Guidance from Public Health England (PHE) urges patients returning with symptoms from active Zika transmission areas to visit their GP, particularly if they are pregnant.
These include many countries in South and Central America – including Brazil, host of the Rio 2016 Olympic Games – as well as the Caribbean, Melanesia, Micronesia and Polynesia.
The guidance, backed by the RCGP and BMA, says GPs should perform blood tests for Zika virus infection on all patients with symptoms who return from transmission areas. Pregnant women should be referred for ultrasound.
The mosquito-borne virus does not occur naturally in the UK, but a total of 66 cases have been diagnosed in UK travellers since 2015, PHE confirmed. It is recognised by the WHO as a 'public health emergency of national concern'.
Zika infection is typically mild and short-lived, and many patients are asymptomatic. But the virus is known to cause microcephaly, Guillain-Barré syndrome and other congenital anomalies when pregnant women are infected.
The PHE guidance warned that GPs should not discount other travel-associated infections such as dengue, chikungunya or malaria in patients with symptoms.
GPs should advise pregnant women intending on traveling to active transmission areas to postpone travel until after pregnancy, if possible.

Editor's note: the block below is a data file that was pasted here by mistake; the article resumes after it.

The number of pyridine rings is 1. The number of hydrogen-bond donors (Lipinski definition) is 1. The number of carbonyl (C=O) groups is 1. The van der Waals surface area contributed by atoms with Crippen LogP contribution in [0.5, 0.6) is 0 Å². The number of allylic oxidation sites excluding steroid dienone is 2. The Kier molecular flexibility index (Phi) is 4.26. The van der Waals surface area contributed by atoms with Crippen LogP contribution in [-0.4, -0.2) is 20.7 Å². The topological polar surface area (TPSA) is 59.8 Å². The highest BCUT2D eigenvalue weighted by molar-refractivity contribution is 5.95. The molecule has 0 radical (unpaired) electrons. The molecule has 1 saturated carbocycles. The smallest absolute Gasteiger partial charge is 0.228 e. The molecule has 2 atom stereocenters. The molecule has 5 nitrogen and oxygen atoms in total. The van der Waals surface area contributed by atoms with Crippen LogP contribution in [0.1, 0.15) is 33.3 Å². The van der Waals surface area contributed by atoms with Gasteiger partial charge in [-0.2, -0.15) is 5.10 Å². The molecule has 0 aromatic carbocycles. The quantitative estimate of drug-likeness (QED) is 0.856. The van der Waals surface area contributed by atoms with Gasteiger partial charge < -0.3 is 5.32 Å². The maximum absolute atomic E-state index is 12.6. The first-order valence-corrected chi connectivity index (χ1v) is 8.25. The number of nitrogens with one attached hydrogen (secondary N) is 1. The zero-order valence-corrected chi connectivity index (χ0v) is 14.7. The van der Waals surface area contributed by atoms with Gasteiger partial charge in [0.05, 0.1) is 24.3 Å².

Women who visit a transmission area should avoid becoming pregnant for up to eight weeks following their return.
Men returning from infection areas should be advised to maintain condom use with female partners for up to eight weeks if they did not experience symptoms and six months if they did to cut the risk of sexual transmission of the disease, which is considered rare.
If their partner is pregnant, men should use condoms during vaginal, anal and oral sex for the duration of pregnancy.
These ‘precautionary’ recommendations come after Zika virus RNA was detected in a patient’s semen 62 days following the onset of symptoms.
Incidences of female-to-male and male-to-male sexual transmission have also been reported, but both are considered to be ‘very rare’.
PHE said: ‘Those working in primary care may be consulted by patients travelling to or returning from areas with active Zika virus transmission. Pregnant women may also request letters to justify suspension of travel to affected areas on medical grounds.
‘In such cases, those working in primary care can refer to updated National Travel Health Network and Centre (NaTHNaC) advice, which has been produced in response to the on-going Zika virus outbreak mostly focussed in South and Central America and the Caribbean.’